Economies of Frail

World EconomiesFor most Americans, the past few months have been so eventful and stressful, that it is understandable that we might not be completely “up to speed” on news from other parts of the world. However, investors must be at least modestly aware of the global situation so as not to be completely blind-sided by market-moving events.

The past few months have seen numerous events which point to a world increasingly on edge and unstable. While terrorism is certainly not rare in India, last month’s brazen and brutal attack on India’s commercial center, Mumbai was a bold affront to one of the world’s most promising emerging markets. A small, dedicated band of Muslim extremists conducted a three day reign of terror that could have potentially been very disruptive to the Indian economy, were the times not already so challenging.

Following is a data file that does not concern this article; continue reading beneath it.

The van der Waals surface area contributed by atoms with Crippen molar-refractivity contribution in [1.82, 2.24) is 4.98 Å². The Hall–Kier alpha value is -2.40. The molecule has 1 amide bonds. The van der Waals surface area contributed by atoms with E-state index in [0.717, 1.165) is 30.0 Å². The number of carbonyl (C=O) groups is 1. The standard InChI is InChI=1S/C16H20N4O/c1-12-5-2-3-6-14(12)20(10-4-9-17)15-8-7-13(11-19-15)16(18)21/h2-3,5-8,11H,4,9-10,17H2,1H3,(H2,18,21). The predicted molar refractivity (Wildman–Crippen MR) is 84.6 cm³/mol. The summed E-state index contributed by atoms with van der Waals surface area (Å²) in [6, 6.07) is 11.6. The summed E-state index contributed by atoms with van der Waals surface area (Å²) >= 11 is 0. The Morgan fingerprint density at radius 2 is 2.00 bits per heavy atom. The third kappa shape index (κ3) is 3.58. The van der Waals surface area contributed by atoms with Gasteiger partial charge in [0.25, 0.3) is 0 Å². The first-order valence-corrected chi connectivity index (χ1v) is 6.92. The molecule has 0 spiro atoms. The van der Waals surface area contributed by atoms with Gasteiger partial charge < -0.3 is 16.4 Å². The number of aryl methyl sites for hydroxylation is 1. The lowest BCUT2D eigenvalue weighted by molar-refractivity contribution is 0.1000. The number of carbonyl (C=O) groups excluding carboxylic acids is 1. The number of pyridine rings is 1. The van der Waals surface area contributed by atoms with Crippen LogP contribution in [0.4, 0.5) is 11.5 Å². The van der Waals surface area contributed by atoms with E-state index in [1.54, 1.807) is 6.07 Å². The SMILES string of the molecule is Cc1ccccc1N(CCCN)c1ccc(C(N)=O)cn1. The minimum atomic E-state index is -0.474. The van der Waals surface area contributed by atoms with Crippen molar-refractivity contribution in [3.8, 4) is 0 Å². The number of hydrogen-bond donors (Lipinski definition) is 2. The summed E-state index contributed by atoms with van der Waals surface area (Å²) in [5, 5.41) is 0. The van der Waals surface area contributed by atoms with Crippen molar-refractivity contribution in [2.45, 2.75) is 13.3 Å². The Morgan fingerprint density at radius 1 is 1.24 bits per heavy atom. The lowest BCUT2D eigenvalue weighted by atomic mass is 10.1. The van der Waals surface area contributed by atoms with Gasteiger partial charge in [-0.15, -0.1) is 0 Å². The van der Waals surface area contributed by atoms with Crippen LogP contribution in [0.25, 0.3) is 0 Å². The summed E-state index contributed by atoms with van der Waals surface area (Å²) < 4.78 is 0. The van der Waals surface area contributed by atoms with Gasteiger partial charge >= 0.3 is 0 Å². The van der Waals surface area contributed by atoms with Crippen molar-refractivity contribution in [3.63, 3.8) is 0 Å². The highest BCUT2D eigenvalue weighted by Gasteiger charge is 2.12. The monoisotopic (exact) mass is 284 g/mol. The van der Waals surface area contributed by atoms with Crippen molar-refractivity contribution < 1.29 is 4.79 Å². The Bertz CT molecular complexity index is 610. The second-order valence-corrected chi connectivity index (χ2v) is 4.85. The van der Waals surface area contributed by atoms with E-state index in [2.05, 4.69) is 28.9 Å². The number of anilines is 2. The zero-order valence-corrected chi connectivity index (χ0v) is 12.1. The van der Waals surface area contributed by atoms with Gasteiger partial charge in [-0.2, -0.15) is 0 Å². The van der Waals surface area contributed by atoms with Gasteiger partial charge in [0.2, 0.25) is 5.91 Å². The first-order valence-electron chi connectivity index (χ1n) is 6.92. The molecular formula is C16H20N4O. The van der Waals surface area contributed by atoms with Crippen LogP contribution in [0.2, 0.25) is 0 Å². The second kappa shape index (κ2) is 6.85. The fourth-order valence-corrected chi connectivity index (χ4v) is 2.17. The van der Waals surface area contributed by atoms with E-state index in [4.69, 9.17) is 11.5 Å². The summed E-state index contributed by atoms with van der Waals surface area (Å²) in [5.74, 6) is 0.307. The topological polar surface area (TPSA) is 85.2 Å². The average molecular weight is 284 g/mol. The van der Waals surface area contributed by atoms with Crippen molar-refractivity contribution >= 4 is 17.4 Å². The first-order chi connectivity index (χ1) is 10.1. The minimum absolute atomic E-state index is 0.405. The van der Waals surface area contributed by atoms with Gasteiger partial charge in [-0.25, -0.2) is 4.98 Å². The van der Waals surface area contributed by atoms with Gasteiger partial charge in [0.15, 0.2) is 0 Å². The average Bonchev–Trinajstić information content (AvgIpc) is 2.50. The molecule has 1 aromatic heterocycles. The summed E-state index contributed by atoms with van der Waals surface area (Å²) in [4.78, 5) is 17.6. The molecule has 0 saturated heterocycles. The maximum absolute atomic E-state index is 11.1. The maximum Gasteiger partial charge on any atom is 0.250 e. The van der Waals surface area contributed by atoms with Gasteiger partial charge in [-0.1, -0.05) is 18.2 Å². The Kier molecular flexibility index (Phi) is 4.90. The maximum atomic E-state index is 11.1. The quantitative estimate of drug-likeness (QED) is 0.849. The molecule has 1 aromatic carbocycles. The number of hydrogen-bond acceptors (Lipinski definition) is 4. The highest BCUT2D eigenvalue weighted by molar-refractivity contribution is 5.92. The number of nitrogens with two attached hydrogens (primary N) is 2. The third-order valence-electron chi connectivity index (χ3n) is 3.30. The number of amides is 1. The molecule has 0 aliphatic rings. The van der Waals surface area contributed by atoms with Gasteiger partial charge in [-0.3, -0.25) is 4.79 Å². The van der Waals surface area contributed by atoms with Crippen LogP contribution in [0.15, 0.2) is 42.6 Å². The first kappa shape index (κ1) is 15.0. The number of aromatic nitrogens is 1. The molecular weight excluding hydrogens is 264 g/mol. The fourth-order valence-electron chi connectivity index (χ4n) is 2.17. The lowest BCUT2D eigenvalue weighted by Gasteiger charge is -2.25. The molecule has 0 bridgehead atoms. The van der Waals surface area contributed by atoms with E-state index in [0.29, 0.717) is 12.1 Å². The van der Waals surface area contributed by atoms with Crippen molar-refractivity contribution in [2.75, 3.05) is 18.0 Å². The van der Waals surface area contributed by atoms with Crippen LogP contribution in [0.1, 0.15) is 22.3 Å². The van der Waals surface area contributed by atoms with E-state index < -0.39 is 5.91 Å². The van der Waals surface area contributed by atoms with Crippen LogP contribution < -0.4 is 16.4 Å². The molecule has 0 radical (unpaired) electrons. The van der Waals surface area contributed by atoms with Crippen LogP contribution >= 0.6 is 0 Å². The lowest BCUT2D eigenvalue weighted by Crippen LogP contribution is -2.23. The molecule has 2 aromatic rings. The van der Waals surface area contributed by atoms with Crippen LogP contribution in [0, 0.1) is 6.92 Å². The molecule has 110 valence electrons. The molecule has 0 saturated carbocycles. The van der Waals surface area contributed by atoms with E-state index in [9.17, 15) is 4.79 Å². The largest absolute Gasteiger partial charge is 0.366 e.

But terrorism in the sub-continent of Asia is hardly unusual. The events which really are raising eyebrows right now are in parts of the world normally known for their stability. Iceland, a quaint island community in the North Atlantic, has seen its heavily-leveraged banking system implode in the midst of the global credit market meltdown. The island’s normally staid population of a little over 300,000 has grown increasingly despondent and volatile as layoffs mounted and personal savings have been wiped out. For a brief period last month, there were violent protests outside of the Icelandic parliament as people took to the streets to vent their frustration.